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The objective of this article is to identify those situations where the families of fostered unaccompanied migrant children are made visible in order to favor the incorporation of these families into the pathway planning. The fieldwork was carried out in Spain and involved working groups with specialized professionals.
This research highlights the importance of involving parents and their children in improving parenting skills and the reunification process by implementing parental education programs through a unique work plan. This study examined the experiences of families in the Spanish Child Protection System.
Eurochild has carried out an urgent mapping, with support from its members, UNICEF country teams and government representatives across 13 countries. The mapping examines the laws and policies at national level for children in alternative care and unaccompanied and separated children from Ukraine who arrive in the following countries: Czechia, Estonia, Germany, Greece, Hungary, Italy, Latvia, Lithuania, Poland, Romania, Slovakia, Spain and the United Kingdom.
For most children, nationality is clear-cut. Most countries pass nationality down to children who are born to at least one of their citizens, while a smaller number grant nationality to any child born on their territory. But citizenship laws are by nature more exclusive than inclusive. For children whose parentage or family structure is not recognized by the state, obtaining nationality and related documentation can be a daunting challenge.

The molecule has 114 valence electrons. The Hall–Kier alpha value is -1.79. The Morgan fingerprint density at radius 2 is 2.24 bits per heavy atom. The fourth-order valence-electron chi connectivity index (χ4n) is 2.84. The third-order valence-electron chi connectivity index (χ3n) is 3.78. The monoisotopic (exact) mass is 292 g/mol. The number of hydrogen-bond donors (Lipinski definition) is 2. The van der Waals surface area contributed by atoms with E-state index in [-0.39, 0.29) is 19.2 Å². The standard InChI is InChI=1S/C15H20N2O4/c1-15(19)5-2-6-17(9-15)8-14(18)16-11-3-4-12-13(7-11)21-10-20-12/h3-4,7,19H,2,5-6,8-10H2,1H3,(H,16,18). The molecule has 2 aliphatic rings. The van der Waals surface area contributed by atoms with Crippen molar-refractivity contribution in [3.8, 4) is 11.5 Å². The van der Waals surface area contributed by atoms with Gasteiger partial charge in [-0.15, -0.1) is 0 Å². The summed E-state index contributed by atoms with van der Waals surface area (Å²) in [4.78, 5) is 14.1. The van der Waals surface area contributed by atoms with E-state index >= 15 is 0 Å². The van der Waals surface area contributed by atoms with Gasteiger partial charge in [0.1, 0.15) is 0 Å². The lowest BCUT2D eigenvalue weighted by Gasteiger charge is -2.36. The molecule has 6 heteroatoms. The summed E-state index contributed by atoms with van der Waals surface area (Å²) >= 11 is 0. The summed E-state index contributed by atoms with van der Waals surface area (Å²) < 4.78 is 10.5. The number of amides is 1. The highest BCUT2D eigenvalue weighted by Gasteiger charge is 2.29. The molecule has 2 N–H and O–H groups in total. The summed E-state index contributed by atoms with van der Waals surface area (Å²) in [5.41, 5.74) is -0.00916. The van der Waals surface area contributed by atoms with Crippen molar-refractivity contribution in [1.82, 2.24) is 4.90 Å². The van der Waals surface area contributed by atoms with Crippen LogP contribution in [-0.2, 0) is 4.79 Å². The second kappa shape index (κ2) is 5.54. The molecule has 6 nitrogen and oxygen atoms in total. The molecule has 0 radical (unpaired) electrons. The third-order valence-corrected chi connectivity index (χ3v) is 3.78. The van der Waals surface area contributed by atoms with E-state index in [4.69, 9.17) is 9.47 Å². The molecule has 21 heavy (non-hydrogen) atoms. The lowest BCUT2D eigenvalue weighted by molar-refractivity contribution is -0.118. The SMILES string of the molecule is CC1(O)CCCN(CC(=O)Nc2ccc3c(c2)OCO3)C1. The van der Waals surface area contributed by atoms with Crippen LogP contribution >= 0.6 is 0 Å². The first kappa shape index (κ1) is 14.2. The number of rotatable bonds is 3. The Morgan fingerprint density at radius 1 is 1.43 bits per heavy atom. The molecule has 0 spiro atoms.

The causes of institutionalization are multiple and the impact it causes is reflected in different areas such as the development of the child in general, such as mental, psychic structuring, health, and nutrition. Psychologically, children present alterations in their cognitive, emotional, sexual, and social domains with a high probability of developing several pathological conditions. This chapter presents an overview of this phenomenon based on several research investigations carried out in Spain, Latin America, and Mexico.
Recent international research has warned of the impact of the COVID-19 lockdown on vulnerable children. However, little is known regarding the in-care population. The objective of this study was to find out how children in residential care perceived the influence of the COVID-19 lockdown in their everyday life, relationships and subjective well-being. Participants and setting: 856 children from 10 to 17 years old (Mage = 15.5, males = 71.2%, females = 28.8%) living in residential centres in Catalonia.
This study aims to advance the understanding of children with special needs in foster care by identifying the characteristics, processes, and outcomes of their placement. The study uses a quantitative approach to identify 190 children with special needs (registered) from among 2,157 foster children in Catalonia and the Balearic Islands, Spain and examines key data covering 2008 to 2018. The results show that children with special needs are overrepresented in placements with single-parent foster carers (mainly women), raising questions about the extent to which the care system takes the complexity of special needs into account.
In the present study, the authors explored the adult-child interactions that took place in 116 families from Spain: 28 long-term non-kin foster families, 34 adoptive families, and a community comparison group made up of 54 families.
Este informe presenta los hallazgos de una investigación por Amnistía Internacional en casos de sustracciones de menores en España durante los años del régimen franquista (1939- 1975) y hasta entrada ya la década de los noventa.
A qualitative study was designed highlighting the voices of children, analysing their fostering experience, interpersonal relationships, their participation in daily decisions, and future aspirations.